The Xen Security Team announced a critical security bug dubbed CVE-2015-7835 yesterday. The bug, which has existed for seven years, could allow an attacker write access to the underlying operating system from a para-virtualised (PV) virtual machine, which violates a core principle of virtualisation: that virtual machines cannot have direct access to the hypervisor.
It affects Xen version 3.4 and later on x86 systems. “It’s impact could be malicious PV guest administrators can escalate privilege so as to control the whole system,” the Security Team says. A patch has been released.
Describing the bug as “probably the worst we have seen affecting the Xen hypervisor, ever,” security researcher Joanna Rutkowska said it is “really shocking” that the bug had not been discovered in seven years.
“In our opinion the Xen project should rethink their coding guidelines and try to come up with practices and perhaps additional mechanisms that would not let similar flaws to plague the hypervisor ever again (assert-like mechanisms perhaps?). Otherwise the whole project makes no sense, at least to those who would like to use Xen for security-sensitive work,” she said.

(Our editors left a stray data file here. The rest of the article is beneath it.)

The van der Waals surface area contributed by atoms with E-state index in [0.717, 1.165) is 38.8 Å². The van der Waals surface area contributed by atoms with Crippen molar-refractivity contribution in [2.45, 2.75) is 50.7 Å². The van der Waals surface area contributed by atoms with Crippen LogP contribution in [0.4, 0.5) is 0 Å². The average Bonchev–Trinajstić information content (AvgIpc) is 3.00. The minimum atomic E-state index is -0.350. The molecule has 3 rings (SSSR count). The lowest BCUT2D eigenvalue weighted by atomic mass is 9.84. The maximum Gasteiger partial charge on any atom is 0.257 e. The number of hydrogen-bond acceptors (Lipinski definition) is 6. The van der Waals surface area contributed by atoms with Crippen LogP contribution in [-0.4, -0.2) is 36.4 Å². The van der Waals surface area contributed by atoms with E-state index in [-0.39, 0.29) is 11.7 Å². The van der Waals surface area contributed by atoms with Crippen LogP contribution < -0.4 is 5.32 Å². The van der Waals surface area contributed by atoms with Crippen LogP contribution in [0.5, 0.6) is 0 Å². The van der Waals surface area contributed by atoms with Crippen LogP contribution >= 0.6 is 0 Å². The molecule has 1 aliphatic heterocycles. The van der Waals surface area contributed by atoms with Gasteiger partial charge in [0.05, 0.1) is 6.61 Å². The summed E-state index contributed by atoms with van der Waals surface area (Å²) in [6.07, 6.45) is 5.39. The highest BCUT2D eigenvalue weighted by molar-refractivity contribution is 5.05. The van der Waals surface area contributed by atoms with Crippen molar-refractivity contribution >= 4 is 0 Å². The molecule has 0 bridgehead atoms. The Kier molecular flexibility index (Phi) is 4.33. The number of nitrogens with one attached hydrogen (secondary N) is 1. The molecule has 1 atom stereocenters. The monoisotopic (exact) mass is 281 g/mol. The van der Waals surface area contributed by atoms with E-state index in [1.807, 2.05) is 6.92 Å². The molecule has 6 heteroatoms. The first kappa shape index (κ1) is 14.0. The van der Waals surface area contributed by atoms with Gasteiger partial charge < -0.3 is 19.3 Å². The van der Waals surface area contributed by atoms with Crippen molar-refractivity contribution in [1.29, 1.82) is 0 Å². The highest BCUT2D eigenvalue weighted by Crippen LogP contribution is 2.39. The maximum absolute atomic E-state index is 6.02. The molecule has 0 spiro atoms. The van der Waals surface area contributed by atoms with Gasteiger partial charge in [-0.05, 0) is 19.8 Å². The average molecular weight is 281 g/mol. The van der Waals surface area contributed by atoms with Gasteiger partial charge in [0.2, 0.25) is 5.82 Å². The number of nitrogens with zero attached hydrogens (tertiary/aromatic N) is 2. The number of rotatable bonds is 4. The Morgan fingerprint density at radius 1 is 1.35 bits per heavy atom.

Rutkowska, who created the security-enhanced operating system QubesOS, which is based on Xen, went on to say: “Specifically, it worries us that, in the last seven years (i.e. all the time when the bug was sitting there having a good time) so much engineering and development effort has been put into adding all sorts of new features and whatnots, yet no serious effort to improve Xen security effectively.”
She congratulated a person named ‘Good Wind’ working for Chinese internet giant Alibaba who found and reported the bug.
Whether the vulnerability has been successfully exploited is not known at this stage. Rutkowska described it as a “subtle bug, because there is no buggy code that could be spotted immediately”. However, now that it has gone public it is certain that attackers will be looking for unpatched systems to exploit.
It is thought that the cloud companies that base some services on Xen – including Amazon, Rackspace and IBM – were warned about the vulnerability and issued patches before the public announcement.
Open-source software like Xen is frequently held up as being more secure than its proprietary counterparts because of the “number of eyeballs on the code”, but bugs like this one and Heartbleed and the recent OpenSSL vulnerability can severely test this theory.